In this second portion of a two-part interview, Linda L. Emanuel, MD, PhD, discusses the future of bioethics. Part I highlighted end-of-life care and physician-assisted suicide, while part II focuses on organizational ethics and future issues in bioethics.
Dr. Emanuel is Buehler Professor of Aging and director of the Buehler Center on Aging, Northwestern University Medical School. She was formerly vice president for ethics standards at the American Medical Association (AMA).
Dr. Emanuel has written and lectured widely on bioethics, including editing the book Regulating How We Die: The Ethical, Medical, and Legal Issues Surrounding Physician-Assisted Suicide (Harvard University Press, 1998).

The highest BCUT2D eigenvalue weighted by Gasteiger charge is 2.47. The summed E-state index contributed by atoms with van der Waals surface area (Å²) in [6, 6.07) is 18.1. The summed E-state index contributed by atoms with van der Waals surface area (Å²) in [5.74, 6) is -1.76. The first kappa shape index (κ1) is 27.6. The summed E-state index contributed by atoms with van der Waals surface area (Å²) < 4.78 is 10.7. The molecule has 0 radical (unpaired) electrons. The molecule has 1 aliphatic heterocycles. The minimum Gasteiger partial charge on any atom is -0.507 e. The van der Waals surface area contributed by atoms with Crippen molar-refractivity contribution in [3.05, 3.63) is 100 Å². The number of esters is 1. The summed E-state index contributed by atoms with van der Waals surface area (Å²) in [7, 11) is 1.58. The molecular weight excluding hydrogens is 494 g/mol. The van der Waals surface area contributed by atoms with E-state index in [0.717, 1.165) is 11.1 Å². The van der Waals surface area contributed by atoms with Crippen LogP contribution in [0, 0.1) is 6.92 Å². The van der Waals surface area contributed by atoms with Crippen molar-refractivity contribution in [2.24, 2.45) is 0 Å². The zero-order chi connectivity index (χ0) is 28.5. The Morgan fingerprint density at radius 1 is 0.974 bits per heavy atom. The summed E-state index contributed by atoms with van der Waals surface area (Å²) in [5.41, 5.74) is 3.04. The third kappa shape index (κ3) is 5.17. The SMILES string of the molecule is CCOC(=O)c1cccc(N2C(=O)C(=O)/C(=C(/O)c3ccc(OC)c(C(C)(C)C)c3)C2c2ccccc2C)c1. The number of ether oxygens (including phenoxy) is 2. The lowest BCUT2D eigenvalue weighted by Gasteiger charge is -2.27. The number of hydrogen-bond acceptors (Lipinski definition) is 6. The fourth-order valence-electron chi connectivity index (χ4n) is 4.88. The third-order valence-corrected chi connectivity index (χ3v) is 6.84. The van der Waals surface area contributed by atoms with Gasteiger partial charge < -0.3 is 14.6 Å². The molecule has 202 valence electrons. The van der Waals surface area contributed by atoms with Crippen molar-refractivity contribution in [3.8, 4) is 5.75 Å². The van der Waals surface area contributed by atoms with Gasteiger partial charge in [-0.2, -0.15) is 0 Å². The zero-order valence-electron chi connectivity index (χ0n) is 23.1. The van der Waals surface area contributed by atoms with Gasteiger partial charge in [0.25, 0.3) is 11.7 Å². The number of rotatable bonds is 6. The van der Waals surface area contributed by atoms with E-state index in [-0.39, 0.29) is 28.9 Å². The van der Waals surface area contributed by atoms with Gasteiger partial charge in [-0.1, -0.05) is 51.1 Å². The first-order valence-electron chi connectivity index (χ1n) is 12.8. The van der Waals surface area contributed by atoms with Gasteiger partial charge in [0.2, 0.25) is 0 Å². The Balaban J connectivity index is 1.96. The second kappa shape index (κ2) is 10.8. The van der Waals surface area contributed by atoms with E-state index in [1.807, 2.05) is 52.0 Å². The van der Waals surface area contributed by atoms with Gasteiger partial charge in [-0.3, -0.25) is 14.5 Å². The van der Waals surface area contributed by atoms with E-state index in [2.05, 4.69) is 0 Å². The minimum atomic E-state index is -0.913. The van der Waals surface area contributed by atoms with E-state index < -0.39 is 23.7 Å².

Oncology News International: What areas in the medical field are particularly lacking bioethics research?
Dr. Emanuel: Bioethics needs more empirical research in most of its areas. Facts matter in bioethics. There really isn’t a field in ethics that has a very strong body of research of an empirical nature. End-of-life care is the area in ethics that has the strongest empirical research. There are aspects of policy that are supported by decent survey research, and some that are empirical.
There is beginning to be some ethics research on aspects of clinical practice that are directed by ethics concepts. There is beginning to be some empirical work on research integrity, but most of the research is of a scholarly nature, and there is just so much to be done. Organizational ethics has a small amount of empirical research, but this is even more embryonic.
ONI: How do you perceive the role of bio-ethicists and bioethics committees in medicine in general? Do you think this field is going to continue to be more and more integrated into clinical care? Will it ultimately change the way that clinical care is aproached and delivered?